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USA How Kent Has Adapted To The Challenges Of Multiculturalism




1947-2014 (Archived)
Jun 17, 2004
Home to thriving communities of Muslims, Sikhs, Gurkhas, Chinese and many other races and religions, Kent must be as multicultural a place as they come.

With its proximity to both London and Europe, the Garden of England is a popular destination for people of all backgrounds to settle, visit and enjoy.

But Prime Minister David Cameron’s recent comments on the supposed failure of state multiculturalism raise serious questions as to how diverse Kent really is.

While the majority of people are capable of sharing their communities with others, no matter what their background or beliefs, is that because they want to or because they have to?

Do they really live in the same communities, or rather separate communities in the same villages or towns?

Professor Frank Furedi, an author and lecturer of sociology at the University of Kent, said: "I think people have always had a clear sense of their own identity, and sometimes the way they make sense of their own world is to compare it with the lifestyles of others.

"Sometimes people are concerned if their own world is changing or being influenced in ways they don’t quite understand, but quite often they are attracted to other people’s customs and traditions and will actively join in.

"Compared with other parts of the world, I think Kent is a pretty open county. That’s not to say every individual is welcoming of other people’s cultures, because there are pockets of suspicion, and sometimes people’s fear is that their way of life could be disrupted and altered by others.

"But by and large, you will find it’s actually a pretty liberal and open place to live."

Stick a pin into a map of Kent and it is likely the area you select will be home to at least one community of people with beliefs and traditions vastly different to your own.

For example, Gravesend has a thriving Asian population and is home to one of the largest Sikh temples in the UK, while there are more than 3,500 Polish ex-pats spread out across towns including Canterbury, Maidstone and Ashford, and a growing number of Germans in Tunbridge Wells.

Evidence suggests the way certain groups are portrayed on television and in the press affects how they are treated in public, and the editor of the Medway-based Nubia magazine for the black and ethnic minority (BME) community, Angela Asieba, says this is certainly the case.

"There seems to be a lack of awareness and education in Kent, which results in people of colour being labelled and stereotyped.

"We should be promoting positive images of the BME community, because if you only focus on the negatives, you will end up with hostility towards people."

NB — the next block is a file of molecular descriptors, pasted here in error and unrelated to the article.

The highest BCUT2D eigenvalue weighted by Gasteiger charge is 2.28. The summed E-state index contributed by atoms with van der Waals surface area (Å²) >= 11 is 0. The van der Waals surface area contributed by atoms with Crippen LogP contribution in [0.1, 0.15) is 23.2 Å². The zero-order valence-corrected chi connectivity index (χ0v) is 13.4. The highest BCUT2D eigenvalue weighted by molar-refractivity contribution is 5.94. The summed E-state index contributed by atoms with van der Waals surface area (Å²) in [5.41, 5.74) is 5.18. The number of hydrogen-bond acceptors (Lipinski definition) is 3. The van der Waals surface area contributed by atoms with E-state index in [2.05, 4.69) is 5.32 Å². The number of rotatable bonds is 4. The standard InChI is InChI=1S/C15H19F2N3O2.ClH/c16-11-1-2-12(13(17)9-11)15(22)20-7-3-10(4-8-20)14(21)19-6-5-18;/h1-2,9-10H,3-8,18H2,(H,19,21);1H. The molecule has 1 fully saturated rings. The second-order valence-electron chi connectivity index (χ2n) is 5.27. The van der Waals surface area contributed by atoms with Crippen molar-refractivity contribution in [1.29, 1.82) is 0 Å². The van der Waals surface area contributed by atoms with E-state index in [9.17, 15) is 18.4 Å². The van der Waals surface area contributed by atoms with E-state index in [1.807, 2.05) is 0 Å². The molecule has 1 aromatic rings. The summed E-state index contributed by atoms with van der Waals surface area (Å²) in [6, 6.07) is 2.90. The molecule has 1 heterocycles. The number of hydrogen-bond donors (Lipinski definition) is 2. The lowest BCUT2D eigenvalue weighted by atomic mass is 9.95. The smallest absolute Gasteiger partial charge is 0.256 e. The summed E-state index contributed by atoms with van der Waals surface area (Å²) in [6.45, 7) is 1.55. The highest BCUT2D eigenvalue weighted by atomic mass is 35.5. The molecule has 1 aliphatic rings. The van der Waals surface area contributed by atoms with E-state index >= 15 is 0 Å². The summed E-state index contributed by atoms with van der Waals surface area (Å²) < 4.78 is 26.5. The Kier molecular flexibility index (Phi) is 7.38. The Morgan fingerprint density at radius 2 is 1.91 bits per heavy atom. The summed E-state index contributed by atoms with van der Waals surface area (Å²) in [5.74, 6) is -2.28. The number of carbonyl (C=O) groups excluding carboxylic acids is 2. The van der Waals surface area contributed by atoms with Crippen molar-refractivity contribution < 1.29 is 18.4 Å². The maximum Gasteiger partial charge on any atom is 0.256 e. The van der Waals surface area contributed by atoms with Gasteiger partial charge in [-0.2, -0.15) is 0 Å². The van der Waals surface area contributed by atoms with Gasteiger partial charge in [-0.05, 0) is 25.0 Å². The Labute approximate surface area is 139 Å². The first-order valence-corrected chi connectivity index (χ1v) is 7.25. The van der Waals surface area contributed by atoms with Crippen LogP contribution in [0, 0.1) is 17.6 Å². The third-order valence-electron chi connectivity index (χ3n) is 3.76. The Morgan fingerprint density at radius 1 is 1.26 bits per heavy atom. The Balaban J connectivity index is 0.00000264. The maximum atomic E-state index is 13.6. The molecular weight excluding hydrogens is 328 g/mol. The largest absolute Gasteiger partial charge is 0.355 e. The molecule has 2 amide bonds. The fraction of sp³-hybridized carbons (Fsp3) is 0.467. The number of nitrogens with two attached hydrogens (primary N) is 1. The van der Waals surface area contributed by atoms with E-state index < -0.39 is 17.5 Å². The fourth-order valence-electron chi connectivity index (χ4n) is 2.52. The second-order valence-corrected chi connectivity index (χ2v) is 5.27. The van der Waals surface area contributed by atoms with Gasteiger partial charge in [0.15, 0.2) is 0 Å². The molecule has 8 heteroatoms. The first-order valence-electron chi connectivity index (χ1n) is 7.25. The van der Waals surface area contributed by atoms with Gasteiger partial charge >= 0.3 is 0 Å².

Available online as well as in libraries, community centres and places of worship, Nubia magazine focuses on education, health and business issues and showcases BME people in a positive light.

Mrs Asieba, who was born in England to Jamaican parents, says people need to be better educated about the contributions made by all members of society, regardless of the colour of their skin. "Medway in particular has a long way to go," she said. "It’s worrying to think what sort of abuse people from abroad receive here, especially as I’ve lived here all my life and get so much hostility myself.

"The only way to tackle the problem is to talk about other cultures in a celebratory way."

The outpouring of public support for the hugely successful Gurkha Justice Campaign of 2009 perhaps adds credence to Mrs Asieba’s point of view.

Portrayed as loyal, hard-working and courageous – all positive character traits – the

former Army servicemen are therefore rarely spoken of in a bad way, even though the law of averages suggests not every Gurkha can be a model citizen.

Nevertheless, the affection for the Gurkha community in Kent – based mainly in and around Folkestone – has made it easier for them to settle in the county.

"I would proudly say that multiculturalism is working very well in Kent," said Folkestone town councillor and retired Gurkha soldier Dhan Gurung.

"We are working hard to become one community here in Folkestone.

"People can always learn from the culture and customs of others. For example, Gurkha people have very good discipline and show respect to others, and these are traits we hope to share with everyone."

Whereas the Prime Minister was criticised for showing a "lack of clarity" with his comments on multiculturalism, his deputy – Lib Dem leader Nick Clegg – came up with a more concise definition of what the concept should mean.

It should be seen as a process by which people respect and communicate with each other, he said, rather than build walls between each other.

Prof Furedi shares a similar view.

"It’s important to understand that we belong to the same community," he said. "People are often critical of multiculturalism because they don’t know how to celebrate what binds us together.

"We should be aspiring to achieve a more robust sense of community while being open to other people’s customs and traditions."